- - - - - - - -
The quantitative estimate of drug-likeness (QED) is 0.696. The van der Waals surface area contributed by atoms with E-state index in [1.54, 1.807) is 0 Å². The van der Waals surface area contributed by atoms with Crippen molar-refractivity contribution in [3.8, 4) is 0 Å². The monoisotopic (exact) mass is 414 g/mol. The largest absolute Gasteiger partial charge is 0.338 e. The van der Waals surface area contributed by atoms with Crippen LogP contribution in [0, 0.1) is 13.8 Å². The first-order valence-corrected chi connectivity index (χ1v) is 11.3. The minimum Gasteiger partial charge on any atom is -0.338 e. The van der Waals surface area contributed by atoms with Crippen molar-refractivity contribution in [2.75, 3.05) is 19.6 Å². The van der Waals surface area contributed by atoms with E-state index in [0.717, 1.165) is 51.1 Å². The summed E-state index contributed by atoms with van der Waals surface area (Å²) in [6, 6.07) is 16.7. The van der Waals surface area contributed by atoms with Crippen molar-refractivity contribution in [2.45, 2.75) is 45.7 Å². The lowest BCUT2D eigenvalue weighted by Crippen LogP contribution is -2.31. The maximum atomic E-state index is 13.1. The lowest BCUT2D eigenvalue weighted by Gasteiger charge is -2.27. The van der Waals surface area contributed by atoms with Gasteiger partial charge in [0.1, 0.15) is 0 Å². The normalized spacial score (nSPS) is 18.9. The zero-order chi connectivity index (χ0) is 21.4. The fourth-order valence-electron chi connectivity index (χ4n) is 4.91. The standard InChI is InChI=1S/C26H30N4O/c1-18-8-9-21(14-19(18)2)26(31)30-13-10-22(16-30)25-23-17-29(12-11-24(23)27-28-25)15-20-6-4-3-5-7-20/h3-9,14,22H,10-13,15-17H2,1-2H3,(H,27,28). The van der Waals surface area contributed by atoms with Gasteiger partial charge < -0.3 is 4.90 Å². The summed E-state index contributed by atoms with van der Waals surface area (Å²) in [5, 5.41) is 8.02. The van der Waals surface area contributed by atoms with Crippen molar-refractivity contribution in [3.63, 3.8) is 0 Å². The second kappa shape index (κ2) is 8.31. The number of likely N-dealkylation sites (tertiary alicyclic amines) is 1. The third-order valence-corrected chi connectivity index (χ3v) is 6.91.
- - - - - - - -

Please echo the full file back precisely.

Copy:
The quantitative estimate of drug-likeness (QED) is 0.696. The van der Waals surface area contributed by atoms with E-state index in [1.54, 1.807) is 0 Å². The van der Waals surface area contributed by atoms with Crippen molar-refractivity contribution in [3.8, 4) is 0 Å². The monoisotopic (exact) mass is 414 g/mol. The largest absolute Gasteiger partial charge is 0.338 e. The van der Waals surface area contributed by atoms with Crippen LogP contribution in [0, 0.1) is 13.8 Å². The first-order valence-corrected chi connectivity index (χ1v) is 11.3. The minimum Gasteiger partial charge on any atom is -0.338 e. The van der Waals surface area contributed by atoms with Crippen molar-refractivity contribution in [2.75, 3.05) is 19.6 Å². The van der Waals surface area contributed by atoms with E-state index in [0.717, 1.165) is 51.1 Å². The summed E-state index contributed by atoms with van der Waals surface area (Å²) in [6, 6.07) is 16.7. The van der Waals surface area contributed by atoms with Crippen molar-refractivity contribution in [2.45, 2.75) is 45.7 Å². The lowest BCUT2D eigenvalue weighted by Crippen LogP contribution is -2.31. The maximum atomic E-state index is 13.1. The lowest BCUT2D eigenvalue weighted by Gasteiger charge is -2.27. The van der Waals surface area contributed by atoms with Gasteiger partial charge in [0.1, 0.15) is 0 Å². The normalized spacial score (nSPS) is 18.9. The zero-order chi connectivity index (χ0) is 21.4. The fourth-order valence-electron chi connectivity index (χ4n) is 4.91. The standard InChI is InChI=1S/C26H30N4O/c1-18-8-9-21(14-19(18)2)26(31)30-13-10-22(16-30)25-23-17-29(12-11-24(23)27-28-25)15-20-6-4-3-5-7-20/h3-9,14,22H,10-13,15-17H2,1-2H3,(H,27,28). The van der Waals surface area contributed by atoms with Gasteiger partial charge < -0.3 is 4.90 Å². The summed E-state index contributed by atoms with van der Waals surface area (Å²) in [5, 5.41) is 8.02. The van der Waals surface area contributed by atoms with Crippen molar-refractivity contribution in [3.63, 3.8) is 0 Å². The second kappa shape index (κ2) is 8.31. The number of likely N-dealkylation sites (tertiary alicyclic amines) is 1. The third-order valence-corrected chi connectivity index (χ3v) is 6.91.